Much has been written recently concerning the new and growing occurrence of infections in compromised hosts. During the almost four decades since the end of World War II scientific investigation has produced extraordinary advances in diagnosis and treatment. This has resulted in two changes which have implications for this discussion. First, the classical acute community-acquired infections now are recognized quickly and treated effectively with antibiotics. Indeed, many such infections are managed quite effectively by physicians in the office or clinic and no longer require admission to the hospital. (For example, it has been years since I have seen mastoiditis or streptococcal erysipelas in my hospital consulting practice.) We have abandoned our “pneumonia ward” which once housed patients in various stages of life-threatening pneumococcal infection. Similarly, intensive immunization of our population has virtually eliminated poliomyelitis, diphtheria, tetanus, and measles; once common, these classical infectious diseases now are absent from our hospital.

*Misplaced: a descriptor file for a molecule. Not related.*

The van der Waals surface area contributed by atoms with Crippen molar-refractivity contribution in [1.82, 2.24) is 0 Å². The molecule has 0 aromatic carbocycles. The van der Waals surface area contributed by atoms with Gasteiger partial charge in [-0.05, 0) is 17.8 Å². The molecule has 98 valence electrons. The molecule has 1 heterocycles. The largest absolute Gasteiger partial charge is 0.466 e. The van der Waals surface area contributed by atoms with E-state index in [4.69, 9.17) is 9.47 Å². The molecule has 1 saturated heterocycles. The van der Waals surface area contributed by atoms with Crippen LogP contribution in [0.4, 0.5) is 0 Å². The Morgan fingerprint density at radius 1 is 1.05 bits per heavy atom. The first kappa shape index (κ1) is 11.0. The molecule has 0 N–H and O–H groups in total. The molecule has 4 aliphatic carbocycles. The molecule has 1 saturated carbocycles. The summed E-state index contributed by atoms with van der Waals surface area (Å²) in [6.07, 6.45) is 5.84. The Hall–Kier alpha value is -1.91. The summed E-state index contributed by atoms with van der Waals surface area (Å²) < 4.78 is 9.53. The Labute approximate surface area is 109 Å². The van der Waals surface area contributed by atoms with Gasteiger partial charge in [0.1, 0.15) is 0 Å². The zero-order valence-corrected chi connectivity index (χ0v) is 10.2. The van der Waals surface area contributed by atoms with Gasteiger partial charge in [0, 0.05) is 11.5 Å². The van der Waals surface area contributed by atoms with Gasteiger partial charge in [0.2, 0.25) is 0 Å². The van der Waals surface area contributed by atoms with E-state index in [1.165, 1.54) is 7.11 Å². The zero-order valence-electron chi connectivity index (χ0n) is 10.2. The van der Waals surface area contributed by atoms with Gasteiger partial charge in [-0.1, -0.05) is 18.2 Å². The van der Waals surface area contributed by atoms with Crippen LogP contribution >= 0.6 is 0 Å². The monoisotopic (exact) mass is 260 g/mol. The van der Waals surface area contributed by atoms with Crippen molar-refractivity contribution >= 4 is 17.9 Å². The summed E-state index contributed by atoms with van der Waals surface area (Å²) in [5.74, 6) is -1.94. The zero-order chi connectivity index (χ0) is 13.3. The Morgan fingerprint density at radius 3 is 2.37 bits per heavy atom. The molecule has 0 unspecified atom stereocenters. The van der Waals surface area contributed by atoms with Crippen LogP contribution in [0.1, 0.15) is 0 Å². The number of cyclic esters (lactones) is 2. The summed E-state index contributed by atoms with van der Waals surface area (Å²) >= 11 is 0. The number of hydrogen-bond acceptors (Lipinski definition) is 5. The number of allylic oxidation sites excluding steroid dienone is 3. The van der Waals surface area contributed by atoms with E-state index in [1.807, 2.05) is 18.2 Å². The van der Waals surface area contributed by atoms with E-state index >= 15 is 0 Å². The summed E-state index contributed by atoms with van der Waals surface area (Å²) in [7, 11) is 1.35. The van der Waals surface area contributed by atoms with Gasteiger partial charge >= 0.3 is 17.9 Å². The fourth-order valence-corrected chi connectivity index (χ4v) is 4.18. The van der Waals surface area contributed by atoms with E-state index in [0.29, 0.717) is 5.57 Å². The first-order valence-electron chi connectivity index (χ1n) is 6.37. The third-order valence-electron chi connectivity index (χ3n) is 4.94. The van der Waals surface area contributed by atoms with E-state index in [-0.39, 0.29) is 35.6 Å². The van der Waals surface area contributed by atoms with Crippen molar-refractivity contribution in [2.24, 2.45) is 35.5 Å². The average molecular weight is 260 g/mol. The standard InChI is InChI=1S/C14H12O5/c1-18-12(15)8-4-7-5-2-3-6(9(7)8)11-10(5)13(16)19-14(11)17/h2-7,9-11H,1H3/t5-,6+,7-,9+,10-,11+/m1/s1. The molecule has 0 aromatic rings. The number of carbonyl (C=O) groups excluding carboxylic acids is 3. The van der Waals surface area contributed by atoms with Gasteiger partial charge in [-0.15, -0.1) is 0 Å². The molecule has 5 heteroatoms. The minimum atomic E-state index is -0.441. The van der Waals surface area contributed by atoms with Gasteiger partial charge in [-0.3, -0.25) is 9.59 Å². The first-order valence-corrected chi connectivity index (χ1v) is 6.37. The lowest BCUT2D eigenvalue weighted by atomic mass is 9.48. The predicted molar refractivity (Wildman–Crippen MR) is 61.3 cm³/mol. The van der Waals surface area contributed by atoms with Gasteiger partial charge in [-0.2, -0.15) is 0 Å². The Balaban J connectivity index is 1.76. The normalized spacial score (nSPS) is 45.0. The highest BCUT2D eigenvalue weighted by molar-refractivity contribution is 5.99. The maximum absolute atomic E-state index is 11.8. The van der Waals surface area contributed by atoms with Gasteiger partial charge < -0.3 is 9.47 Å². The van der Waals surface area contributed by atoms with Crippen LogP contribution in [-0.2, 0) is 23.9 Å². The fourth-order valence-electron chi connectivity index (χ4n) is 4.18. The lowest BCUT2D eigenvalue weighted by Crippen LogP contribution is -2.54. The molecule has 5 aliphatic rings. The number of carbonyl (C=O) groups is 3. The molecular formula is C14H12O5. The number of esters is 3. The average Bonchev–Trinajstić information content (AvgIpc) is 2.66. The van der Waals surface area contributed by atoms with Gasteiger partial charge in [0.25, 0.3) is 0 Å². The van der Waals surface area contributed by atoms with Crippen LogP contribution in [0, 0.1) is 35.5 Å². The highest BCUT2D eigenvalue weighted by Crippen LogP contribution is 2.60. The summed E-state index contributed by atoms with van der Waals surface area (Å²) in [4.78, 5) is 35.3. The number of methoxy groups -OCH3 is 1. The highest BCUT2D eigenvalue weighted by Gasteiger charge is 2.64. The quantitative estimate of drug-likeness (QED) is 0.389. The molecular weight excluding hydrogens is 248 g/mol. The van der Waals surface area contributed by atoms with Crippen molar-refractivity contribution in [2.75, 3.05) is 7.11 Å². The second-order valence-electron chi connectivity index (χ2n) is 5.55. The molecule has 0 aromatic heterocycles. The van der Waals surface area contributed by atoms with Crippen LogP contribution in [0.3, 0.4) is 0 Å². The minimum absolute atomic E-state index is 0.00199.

The second effect of medical progress has been the opportunity to offer patients with certain diseases, previously untreatable, the hope of increased survival and even cure. The list here is long and includes premature infants, children with congenital immune deficiency disorders, individuals with leukemia, lymphoma, aplastic anemia, burns, renal and other organ failure, and many others. Thus, the numbers of such patients in our hospitals have increased. These patients are at an increased risk of acquiring a complicating infection because of their underlying disease or because of our diagnostic and therapeutic interventions.